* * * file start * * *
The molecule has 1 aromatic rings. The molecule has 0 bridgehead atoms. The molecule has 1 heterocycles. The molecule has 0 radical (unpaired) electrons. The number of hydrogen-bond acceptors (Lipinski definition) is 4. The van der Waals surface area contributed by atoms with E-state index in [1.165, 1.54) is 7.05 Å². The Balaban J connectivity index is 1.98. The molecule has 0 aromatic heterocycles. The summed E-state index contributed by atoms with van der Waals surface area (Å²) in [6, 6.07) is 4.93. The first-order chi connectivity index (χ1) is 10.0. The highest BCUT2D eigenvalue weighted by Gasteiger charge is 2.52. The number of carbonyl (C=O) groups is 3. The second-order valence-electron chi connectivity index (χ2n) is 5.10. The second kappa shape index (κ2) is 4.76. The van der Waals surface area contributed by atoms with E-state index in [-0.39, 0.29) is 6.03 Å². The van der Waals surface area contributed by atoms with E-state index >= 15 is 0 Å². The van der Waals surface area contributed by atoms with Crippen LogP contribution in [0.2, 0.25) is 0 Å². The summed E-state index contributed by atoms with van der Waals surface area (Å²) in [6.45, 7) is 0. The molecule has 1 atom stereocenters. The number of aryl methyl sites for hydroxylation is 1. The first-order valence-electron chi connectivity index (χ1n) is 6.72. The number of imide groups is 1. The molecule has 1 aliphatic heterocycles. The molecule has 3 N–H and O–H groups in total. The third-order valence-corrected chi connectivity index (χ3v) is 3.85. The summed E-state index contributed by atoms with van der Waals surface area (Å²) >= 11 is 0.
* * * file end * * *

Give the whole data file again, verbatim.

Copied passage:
The molecule has 1 aromatic rings. The molecule has 0 bridgehead atoms. The molecule has 1 heterocycles. The molecule has 0 radical (unpaired) electrons. The number of hydrogen-bond acceptors (Lipinski definition) is 4. The van der Waals surface area contributed by atoms with E-state index in [1.165, 1.54) is 7.05 Å². The Balaban J connectivity index is 1.98. The molecule has 0 aromatic heterocycles. The summed E-state index contributed by atoms with van der Waals surface area (Å²) in [6, 6.07) is 4.93. The first-order chi connectivity index (χ1) is 10.0. The highest BCUT2D eigenvalue weighted by Gasteiger charge is 2.52. The number of carbonyl (C=O) groups is 3. The second-order valence-electron chi connectivity index (χ2n) is 5.10. The second kappa shape index (κ2) is 4.76. The van der Waals surface area contributed by atoms with E-state index in [-0.39, 0.29) is 6.03 Å². The van der Waals surface area contributed by atoms with E-state index >= 15 is 0 Å². The van der Waals surface area contributed by atoms with Crippen LogP contribution in [0.2, 0.25) is 0 Å². The summed E-state index contributed by atoms with van der Waals surface area (Å²) in [6.45, 7) is 0. The molecule has 1 atom stereocenters. The number of aryl methyl sites for hydroxylation is 1. The first-order valence-electron chi connectivity index (χ1n) is 6.72. The number of imide groups is 1. The molecule has 1 aliphatic heterocycles. The molecule has 3 N–H and O–H groups in total. The third-order valence-corrected chi connectivity index (χ3v) is 3.85. The summed E-state index contributed by atoms with van der Waals surface area (Å²) >= 11 is 0.